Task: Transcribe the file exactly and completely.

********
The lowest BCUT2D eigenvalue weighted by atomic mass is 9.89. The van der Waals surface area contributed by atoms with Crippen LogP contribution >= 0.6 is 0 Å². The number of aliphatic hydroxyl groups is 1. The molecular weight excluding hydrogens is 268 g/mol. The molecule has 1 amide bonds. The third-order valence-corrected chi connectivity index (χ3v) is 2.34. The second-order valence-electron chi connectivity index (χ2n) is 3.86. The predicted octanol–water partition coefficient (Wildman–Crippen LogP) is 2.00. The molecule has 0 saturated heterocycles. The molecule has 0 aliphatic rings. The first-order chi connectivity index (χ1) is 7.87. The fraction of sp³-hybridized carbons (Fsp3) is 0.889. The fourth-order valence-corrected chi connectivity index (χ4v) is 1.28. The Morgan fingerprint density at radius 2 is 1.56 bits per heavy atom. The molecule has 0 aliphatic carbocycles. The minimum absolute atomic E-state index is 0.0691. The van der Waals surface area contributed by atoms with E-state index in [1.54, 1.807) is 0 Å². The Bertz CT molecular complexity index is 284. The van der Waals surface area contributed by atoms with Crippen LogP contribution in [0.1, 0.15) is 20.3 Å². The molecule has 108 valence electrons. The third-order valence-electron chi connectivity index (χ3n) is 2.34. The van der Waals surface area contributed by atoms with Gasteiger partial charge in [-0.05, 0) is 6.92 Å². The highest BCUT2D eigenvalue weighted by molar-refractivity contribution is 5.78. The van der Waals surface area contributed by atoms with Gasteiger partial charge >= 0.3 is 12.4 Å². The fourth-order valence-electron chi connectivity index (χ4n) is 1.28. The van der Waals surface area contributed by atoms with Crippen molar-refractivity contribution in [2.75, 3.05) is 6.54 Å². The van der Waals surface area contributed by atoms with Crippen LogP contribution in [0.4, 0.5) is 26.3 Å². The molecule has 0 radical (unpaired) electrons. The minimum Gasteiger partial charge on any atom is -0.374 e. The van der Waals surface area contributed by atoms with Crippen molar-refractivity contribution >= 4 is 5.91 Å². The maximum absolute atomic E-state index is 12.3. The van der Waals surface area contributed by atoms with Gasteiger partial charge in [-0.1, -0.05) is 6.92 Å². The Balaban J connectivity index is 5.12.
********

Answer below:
The lowest BCUT2D eigenvalue weighted by atomic mass is 9.89. The van der Waals surface area contributed by atoms with Crippen LogP contribution >= 0.6 is 0 Å². The number of aliphatic hydroxyl groups is 1. The molecular weight excluding hydrogens is 268 g/mol. The molecule has 1 amide bonds. The third-order valence-corrected chi connectivity index (χ3v) is 2.34. The second-order valence-electron chi connectivity index (χ2n) is 3.86. The predicted octanol–water partition coefficient (Wildman–Crippen LogP) is 2.00. The molecule has 0 saturated heterocycles. The molecule has 0 aliphatic rings. The first-order chi connectivity index (χ1) is 7.87. The fraction of sp³-hybridized carbons (Fsp3) is 0.889. The fourth-order valence-corrected chi connectivity index (χ4v) is 1.28. The Morgan fingerprint density at radius 2 is 1.56 bits per heavy atom. The molecule has 0 aliphatic carbocycles. The minimum absolute atomic E-state index is 0.0691. The van der Waals surface area contributed by atoms with E-state index in [1.54, 1.807) is 0 Å². The Bertz CT molecular complexity index is 284. The van der Waals surface area contributed by atoms with Crippen LogP contribution in [0.1, 0.15) is 20.3 Å². The molecule has 108 valence electrons. The third-order valence-electron chi connectivity index (χ3n) is 2.34. The van der Waals surface area contributed by atoms with Gasteiger partial charge in [-0.05, 0) is 6.92 Å². The highest BCUT2D eigenvalue weighted by molar-refractivity contribution is 5.78. The van der Waals surface area contributed by atoms with Gasteiger partial charge >= 0.3 is 12.4 Å². The fourth-order valence-electron chi connectivity index (χ4n) is 1.28. The van der Waals surface area contributed by atoms with Crippen molar-refractivity contribution in [2.75, 3.05) is 6.54 Å². The van der Waals surface area contributed by atoms with Crippen LogP contribution in [0.4, 0.5) is 26.3 Å². The molecule has 0 radical (unpaired) electrons. The minimum Gasteiger partial charge on any atom is -0.374 e. The van der Waals surface area contributed by atoms with Crippen molar-refractivity contribution >= 4 is 5.91 Å². The maximum absolute atomic E-state index is 12.3. The van der Waals surface area contributed by atoms with Gasteiger partial charge in [-0.1, -0.05) is 6.92 Å². The Balaban J connectivity index is 5.12.